The future of DApps
Blockchain is really a young technology. The Bitcoin whitepaper was released in 2008, and Satoshi Nakamoto mined the first Bitcoin block in 2009. People knew that bitcoin was revolutionary but it took a few years for developers to truly figure out why. They later understood that Bitcoin was built upon a really revolutionary technology – blockchain.
We’re still in the process of understanding blockchain and what we can do with it – and understanding its real potential. Every now and then, more interesting uses of blockchain emerge from the community in the form of a really interesting ICO for a new DApp. I’d never have thought of using blockchain as a mean of distributing energy or for autonomous government projects.
I often compare the current state of blockchain and DApps to the early life of the Web. How we used the WWW back in the 90s and 00s is way different from how we use the web now. Something similar will happen to the blockchain and DApps. Seems like we’re still trying to find the real potential of this technology. In my opinion, many more interesting blockchain applications are on their way. I’m sure we’ll encounter uses that we’ve never thought about. I can’t wait to see what the future brings.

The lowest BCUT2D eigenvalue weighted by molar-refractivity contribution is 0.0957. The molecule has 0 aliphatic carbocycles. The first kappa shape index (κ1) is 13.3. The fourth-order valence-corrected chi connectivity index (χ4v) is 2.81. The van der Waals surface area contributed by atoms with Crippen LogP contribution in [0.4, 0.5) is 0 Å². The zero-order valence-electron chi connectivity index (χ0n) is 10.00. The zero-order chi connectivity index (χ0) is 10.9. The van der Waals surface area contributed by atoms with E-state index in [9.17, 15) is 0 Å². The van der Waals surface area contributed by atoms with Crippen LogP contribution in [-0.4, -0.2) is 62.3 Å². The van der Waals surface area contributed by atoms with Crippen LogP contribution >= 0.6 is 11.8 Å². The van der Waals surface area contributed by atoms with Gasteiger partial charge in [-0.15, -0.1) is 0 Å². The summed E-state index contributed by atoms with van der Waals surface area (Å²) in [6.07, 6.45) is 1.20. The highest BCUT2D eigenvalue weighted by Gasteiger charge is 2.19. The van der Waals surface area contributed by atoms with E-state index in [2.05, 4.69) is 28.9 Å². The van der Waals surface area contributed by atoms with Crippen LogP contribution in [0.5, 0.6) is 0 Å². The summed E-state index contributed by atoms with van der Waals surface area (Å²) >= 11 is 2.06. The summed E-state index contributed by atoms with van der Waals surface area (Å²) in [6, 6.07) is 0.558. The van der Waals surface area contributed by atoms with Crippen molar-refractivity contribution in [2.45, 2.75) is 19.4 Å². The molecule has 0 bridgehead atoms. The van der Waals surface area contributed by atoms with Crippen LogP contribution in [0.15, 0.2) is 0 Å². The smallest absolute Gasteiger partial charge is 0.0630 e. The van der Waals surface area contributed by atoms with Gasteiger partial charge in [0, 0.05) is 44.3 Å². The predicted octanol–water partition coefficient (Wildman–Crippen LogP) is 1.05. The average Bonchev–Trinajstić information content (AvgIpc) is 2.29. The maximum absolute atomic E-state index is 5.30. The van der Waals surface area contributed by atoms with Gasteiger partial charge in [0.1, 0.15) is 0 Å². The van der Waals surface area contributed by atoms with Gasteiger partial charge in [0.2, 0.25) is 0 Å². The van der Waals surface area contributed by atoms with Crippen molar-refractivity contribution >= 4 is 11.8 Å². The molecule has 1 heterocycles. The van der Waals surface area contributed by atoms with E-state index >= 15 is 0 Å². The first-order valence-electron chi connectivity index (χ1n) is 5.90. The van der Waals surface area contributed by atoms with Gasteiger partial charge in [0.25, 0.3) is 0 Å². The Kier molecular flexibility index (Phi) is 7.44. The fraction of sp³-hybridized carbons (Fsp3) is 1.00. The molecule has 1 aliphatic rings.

And if you’re interested in building your own distributed application or blockchain product, click here – we can help.